One of the trickiest things to figure out when keeping indoor plants is how and when to fertilize them. Yes, houseplants need fertilizer, and it’s very important to use the right can and apply it the right way.
There are many options when choosing the right type of fertilizer, but we’re going to be focusing on liquid fertilizer today. Liquid fertilizer is really easy to use and extremely convenient, especially for indoor plants.
First, we’re going to get into everything you need to know about fertilizing houseplants, then we’ll dig deeper into the best way to use liquid fertilizer for indoor plants.
Table of Contents
Why Do Indoor Plants Need Fertilizer?
Plants need many nutrients to grow. At first, your indoor potted plants will get everything they need from the soil you plant them in, but the nutrients are limited since there is only so much soil available.
Think of fertilizer as a multi-vitamin for your plants. Plants get a lot of what they need from the sun, but not everything. Some minerals and nutrients are only available in the soil, which is where fertilizer comes in.
What Nutrients Do Plants Need?
There is a long list of things plants need to grow and thrive, including oxygen, sunlight, and water. When it comes to nutrients, the most important are calcium, magnesium, nitrogen, phosphorus, potassium, and sulfur. Each of these plays an essential role in plant development.
One of the main jobs of calcium is to hold the plant cell walls together and is essential for proper growth. When plants don’t get enough calcium, new growth doesn’t form properly and mature leaves begin to wither prematurely.
Plants need magnesium to make chlorophyll, which is essential for photosynthesis and plant growth. Without enough magnesium, you may see your plants’ leaves turning yellow, or the edges may turn red or brown.
Magnesium is mobile in plants, meaning it can move from one leaf to another. Because of this, older leaves may release it so newer younger leaves can use it. So, problems with a magnesium deficiency usually show up in older leaves first.
Nitrogen is a core component of the structure of plants and plays a role in metabolic processes. Plants need large amounts of nitrogen to grow, and when they don’t get enough, many things can start to go wrong.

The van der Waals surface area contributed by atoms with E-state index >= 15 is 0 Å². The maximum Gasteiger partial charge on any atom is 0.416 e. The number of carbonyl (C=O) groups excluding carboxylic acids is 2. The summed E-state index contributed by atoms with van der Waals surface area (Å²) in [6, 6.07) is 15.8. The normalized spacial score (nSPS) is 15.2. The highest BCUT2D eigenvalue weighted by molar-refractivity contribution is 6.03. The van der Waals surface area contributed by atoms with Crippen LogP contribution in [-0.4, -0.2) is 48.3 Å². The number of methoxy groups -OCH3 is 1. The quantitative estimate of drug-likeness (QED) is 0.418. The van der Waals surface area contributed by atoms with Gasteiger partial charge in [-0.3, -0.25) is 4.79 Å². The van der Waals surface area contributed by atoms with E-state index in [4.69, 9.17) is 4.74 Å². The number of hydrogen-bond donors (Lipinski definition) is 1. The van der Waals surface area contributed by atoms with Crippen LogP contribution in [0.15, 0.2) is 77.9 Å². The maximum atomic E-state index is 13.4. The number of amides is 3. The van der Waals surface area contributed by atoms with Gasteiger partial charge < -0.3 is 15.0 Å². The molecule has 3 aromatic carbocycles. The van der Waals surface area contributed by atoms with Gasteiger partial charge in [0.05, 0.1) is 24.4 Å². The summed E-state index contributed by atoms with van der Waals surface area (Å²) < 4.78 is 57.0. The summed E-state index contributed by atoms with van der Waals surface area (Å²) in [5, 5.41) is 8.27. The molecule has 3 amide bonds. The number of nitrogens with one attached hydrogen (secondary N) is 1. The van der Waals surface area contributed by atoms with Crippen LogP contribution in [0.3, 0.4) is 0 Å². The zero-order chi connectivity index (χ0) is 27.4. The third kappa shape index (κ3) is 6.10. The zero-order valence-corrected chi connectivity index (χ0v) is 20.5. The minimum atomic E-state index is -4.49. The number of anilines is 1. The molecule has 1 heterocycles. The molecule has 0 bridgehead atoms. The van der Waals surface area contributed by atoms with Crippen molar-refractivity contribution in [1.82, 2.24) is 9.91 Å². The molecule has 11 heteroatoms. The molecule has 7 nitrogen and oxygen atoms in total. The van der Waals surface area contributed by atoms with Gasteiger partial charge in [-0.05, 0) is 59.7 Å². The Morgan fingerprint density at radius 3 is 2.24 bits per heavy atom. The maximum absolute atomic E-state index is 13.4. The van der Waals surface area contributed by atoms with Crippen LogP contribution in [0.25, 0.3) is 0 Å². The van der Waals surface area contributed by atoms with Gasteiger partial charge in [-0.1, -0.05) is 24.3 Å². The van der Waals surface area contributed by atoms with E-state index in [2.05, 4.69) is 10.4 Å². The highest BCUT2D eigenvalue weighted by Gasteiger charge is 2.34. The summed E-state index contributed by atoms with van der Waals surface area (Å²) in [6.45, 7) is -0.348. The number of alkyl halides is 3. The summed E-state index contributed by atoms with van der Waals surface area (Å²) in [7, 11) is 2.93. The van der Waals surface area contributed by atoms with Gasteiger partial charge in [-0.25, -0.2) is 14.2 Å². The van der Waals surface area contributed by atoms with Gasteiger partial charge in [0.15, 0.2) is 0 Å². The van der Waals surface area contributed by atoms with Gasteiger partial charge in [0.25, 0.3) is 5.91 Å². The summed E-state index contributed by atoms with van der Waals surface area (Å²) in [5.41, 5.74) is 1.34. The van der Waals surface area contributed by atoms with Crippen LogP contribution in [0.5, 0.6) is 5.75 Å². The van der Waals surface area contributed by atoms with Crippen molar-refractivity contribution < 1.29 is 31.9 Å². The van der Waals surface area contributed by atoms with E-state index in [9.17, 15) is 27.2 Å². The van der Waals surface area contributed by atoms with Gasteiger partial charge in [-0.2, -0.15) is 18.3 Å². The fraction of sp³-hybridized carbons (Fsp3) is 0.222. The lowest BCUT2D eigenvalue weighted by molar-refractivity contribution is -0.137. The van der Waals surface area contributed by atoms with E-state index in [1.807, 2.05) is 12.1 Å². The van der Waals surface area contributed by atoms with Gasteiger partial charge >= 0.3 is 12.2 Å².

Nitrogen deficiency leads to poor growth, and the leaves of the plant will slowly turn yellow due to a lack of chlorophyll production.
Plants need phosphorus to transfer and store energy, and it plays a huge part in photosynthesis and respiration. Phosphorus deficiencies are not always easy to pick up on because the signs aren’t as obvious as others. Look for slow growth and maturity.
Plants need potassium for photosynthesis and to perform many of the processes needed for growth and development, especially in root growth. A potassium deficiency can lead to many problems, including brown spots on the leaves. Usually, the lower leaves are affected first.
Sulfur is important for houseplants for many reasons. First, it helps them form chlorophyll. Sulfur is also essential for plants to use the nitrogen in the soil, and it is used to build enzymes, amino acids, and proteins.
This nutrient is also essential in protecting plants against diseases. If your plants have a sulfur deficiency, you may notice yellowing leaves or your plants may start to get sick.
What Kind of Fertilizer Do Houseplants Need?
These nutrients are all important, but the three primary ones are nitrogen, phosphorus, and potassium. When you look at most fertilizers, you will see an NPK number, which shows you the ratio of nitrogen to phosphorus to potassium.
For houseplants, look for something that’s in a 3-1-2 ratio or close to it. So, anything with an NPK of 11-3-8 or 24-8-16 would be acceptable.
That said, it’s important to remember that some plants are pickier than others, so it’s always good to do your research.
All About Liquid Fertilizer
Now, there are many types of fertilizer appropriate for indoor plants, but liquid fertilizer is one of the most convenient. They provide a nice balance of nutrition that gives your plants all of the nutrients we covered here as well as other micronutrients essential for growth.
Here’s how to use a liquid fertilizer for indoor plants:
1. Choose your fertilizer. As we mentioned, an NPK that’s roughly in the ratio of 3-1-2 is usually a good choice. Some people consider natural organic options the best because they stay in the soil longer and are not as harsh.
2. Dilute the fertilizer if needed. Follow the directions for the product you choose. Generally, if the product is meant to be diluted, you will use a measuring spoon and add the liquid fertilizer to water.
3. Apply the fertilizer. Again, read the directions carefully for whatever product you choose. Some liquid fertilizers are poured directly into the soil, in which case it is essential to avoid splashing the leaves. On the other hand, some products are sprayed directly on the leaves, so it’s important to read and follow the instructions on the package.
4. Reapply as instructed. Some fertilizers work in the soil for months while others last days or weeks, so make sure you use yours as intended.
As you can see, fertilizer is important for indoor plants. There are many fertilizer options, but liquid fertilizer is quick, easy, and convenient to use. Make sure you read the instructions to ensure you’re using the product correctly, and your houseplants will stay happy and healthy.